I have been absolutely snowed under with work over the last few weeks – not that I’m complaining – and although I’ve been reading as much as I can, I haven’t got round to reviewing. So this week I’m determined to catch up with a review a day.
Why we all deserve a life worth living and a death worth dying for
‘Most men don’t fear death. They fear those things – the knife, the shipwreck, the illness, the bomb – which precede, by microseconds if you’re lucky, and many years if you’re not, the moment of death.’
When Terry Pratchett was diagnosed with Alzheimer’s in his fifties he was angry – not with death but with the disease that would take him there, and with the suffering disease can cause when we are not allowed to put an end to it. In this essay, broadcast to millions as the BBC Richard Dimblebly Lecture 2010 and previously only available as part of A Slip of the Keyboard, he argues for our right to choose – our right to a good life, and a good death too.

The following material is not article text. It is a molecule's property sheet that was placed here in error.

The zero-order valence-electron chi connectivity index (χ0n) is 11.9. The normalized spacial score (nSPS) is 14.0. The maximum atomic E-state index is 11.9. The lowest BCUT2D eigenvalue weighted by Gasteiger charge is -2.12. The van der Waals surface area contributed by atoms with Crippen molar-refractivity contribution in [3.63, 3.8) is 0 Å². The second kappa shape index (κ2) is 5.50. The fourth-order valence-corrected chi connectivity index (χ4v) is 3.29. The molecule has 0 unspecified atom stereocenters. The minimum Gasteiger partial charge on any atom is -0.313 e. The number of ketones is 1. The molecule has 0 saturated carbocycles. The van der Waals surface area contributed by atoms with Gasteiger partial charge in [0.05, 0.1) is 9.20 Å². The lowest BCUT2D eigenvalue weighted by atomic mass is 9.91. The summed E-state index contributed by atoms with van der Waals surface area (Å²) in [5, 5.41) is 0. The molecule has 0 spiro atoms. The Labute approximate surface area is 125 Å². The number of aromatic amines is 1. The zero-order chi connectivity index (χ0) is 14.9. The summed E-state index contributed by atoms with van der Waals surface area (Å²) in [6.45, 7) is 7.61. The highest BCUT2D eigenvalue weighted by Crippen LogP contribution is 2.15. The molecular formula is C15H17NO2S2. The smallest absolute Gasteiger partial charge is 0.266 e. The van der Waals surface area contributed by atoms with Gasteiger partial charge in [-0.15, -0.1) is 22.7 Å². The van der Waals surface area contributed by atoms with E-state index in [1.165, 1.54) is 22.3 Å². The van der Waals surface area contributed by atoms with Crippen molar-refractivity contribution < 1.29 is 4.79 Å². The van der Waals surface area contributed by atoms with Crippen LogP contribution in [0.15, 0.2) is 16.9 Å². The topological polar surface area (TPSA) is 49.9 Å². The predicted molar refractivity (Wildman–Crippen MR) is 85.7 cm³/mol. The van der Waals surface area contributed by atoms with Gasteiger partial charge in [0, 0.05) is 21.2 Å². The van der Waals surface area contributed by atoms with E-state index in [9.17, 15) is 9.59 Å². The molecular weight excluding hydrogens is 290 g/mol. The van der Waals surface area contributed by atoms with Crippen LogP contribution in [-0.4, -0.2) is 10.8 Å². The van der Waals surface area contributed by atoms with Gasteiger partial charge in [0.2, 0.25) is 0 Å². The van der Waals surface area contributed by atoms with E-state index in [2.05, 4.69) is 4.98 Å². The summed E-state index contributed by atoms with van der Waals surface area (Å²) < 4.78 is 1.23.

It never ceases to amaze me that we deny people the right to choose their own death, that, as with so many things here in the UK and the USA, the opinions and religious beliefs of the minority are allowed to dictate the way others must live and die. It’s an absolute disgrace that people are forced to suffer – and for no reason at all.
The debate about assisted dying has been rumbling on for years, the same tired arguments trotted out by the same people. Terry Pratchett, with his customary warmth, intelligence and humour, takes those arguments apart one by one. How anyone can read this and still think their beliefs trump his wishes and those wishes of many like him beggars belief.
Worth reading too simply because, as expected, the writing is beautiful.
Available from Hive.